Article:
The Short Story
as a form dates back to the oral tradition of the tale
written tales emerge in poetic forms - Chaucer's Canterbury Tales Boccaccio's Decameron (1351-1353) often cited as the precursor of the short story form, as is the French translation of The Thousand and One Nights (1704) short story really begins to emerge as a form in the 19th century Grimm's Fairy Tales (1824-1826) an early collection of folk stories that paved the way for the development of the genre of short stories early and mid 19th century saw the rise of the short story in America for example: Hawthorne's Twice Told Tales (1842) and Poe's Tales of the Grotesque and Arabesque (1836) set a standard for one branch of short fiction - the gothic mid and late 19th century saw the blossoming of the short story in Britain - Hardy's Wessex Tales (1888) first major success of a volume of short stories the proliferation of literary magazines and journals in the latter 25 years of the 19th century created a market demand for short fiction - stories between 3,000 - 15,000 words short story peaks as a form in the mid 20th century and while still respected, it has become less marketable than its prose cousin, the novel Poe (on Hawthorne): he finds "a certain unique or single effect to be wrought out" and "he then invents such incidents - he then combines such events as may best aid him in establishing this preconceived effect ... In the whole composition there should be no word written, of which the tendency, direct or indirect, is not to one preestablished design." Poe on plot: "A short story in which nothing at all happens is an absolute impossibility." Thomas Hardy: "A story must be exceptional enough to justify its telling ... Therein lies the problem - to reconcile the average with that uncommonness which alone makes it natural that a tale of experience would dwell in the memory and induce repetition"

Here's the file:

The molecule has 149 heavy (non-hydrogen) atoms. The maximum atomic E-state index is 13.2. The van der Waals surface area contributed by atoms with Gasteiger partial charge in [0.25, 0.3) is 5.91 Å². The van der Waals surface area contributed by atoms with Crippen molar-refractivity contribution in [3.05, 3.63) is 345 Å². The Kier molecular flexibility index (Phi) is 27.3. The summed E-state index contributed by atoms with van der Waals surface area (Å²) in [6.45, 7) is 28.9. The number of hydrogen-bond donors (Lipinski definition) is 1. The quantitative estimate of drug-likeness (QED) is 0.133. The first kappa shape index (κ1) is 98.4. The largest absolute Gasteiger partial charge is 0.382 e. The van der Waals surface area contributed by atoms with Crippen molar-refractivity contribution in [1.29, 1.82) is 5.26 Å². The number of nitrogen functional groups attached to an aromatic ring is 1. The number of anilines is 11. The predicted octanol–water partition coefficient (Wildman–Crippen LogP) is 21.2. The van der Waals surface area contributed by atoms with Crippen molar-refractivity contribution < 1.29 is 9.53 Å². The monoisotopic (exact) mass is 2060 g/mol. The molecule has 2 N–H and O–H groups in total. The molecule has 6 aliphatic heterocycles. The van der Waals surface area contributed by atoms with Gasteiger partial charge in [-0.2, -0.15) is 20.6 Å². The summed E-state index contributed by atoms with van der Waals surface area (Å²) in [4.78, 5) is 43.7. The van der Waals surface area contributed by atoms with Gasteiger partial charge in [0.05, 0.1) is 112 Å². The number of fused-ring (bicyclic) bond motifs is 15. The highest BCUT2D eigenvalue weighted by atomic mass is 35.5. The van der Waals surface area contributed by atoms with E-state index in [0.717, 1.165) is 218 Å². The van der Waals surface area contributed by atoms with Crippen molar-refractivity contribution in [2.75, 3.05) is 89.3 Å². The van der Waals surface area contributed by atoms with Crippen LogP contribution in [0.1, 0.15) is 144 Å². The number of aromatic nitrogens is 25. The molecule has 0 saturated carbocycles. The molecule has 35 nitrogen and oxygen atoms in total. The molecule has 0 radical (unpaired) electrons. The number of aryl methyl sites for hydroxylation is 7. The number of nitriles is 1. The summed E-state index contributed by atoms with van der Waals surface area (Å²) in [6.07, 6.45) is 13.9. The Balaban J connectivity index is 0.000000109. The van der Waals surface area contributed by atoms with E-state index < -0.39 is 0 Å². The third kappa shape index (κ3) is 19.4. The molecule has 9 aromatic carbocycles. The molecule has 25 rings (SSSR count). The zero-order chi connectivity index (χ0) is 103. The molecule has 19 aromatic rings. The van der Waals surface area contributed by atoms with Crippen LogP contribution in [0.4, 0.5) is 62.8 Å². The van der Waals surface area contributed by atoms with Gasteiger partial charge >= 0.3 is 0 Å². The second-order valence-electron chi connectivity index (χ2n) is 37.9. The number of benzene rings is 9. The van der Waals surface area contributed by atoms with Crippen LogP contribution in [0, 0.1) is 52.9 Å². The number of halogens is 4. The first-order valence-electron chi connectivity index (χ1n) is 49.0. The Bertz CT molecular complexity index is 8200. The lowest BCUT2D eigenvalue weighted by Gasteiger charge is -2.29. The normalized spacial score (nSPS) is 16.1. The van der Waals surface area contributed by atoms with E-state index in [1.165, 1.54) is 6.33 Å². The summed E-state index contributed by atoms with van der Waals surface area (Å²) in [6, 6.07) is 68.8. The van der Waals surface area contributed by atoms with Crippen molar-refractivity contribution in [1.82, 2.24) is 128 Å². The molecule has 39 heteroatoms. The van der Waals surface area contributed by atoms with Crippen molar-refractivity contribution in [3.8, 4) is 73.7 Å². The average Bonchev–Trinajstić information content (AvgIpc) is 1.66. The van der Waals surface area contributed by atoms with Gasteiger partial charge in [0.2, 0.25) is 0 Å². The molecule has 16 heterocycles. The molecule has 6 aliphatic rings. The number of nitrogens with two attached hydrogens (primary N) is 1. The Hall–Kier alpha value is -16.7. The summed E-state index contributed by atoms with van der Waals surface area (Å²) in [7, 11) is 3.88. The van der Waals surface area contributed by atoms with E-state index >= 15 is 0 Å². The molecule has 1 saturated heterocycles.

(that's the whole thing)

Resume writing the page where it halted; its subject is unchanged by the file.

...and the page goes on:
Characteristics of Modern Short Fiction:
challenges the 19th century...
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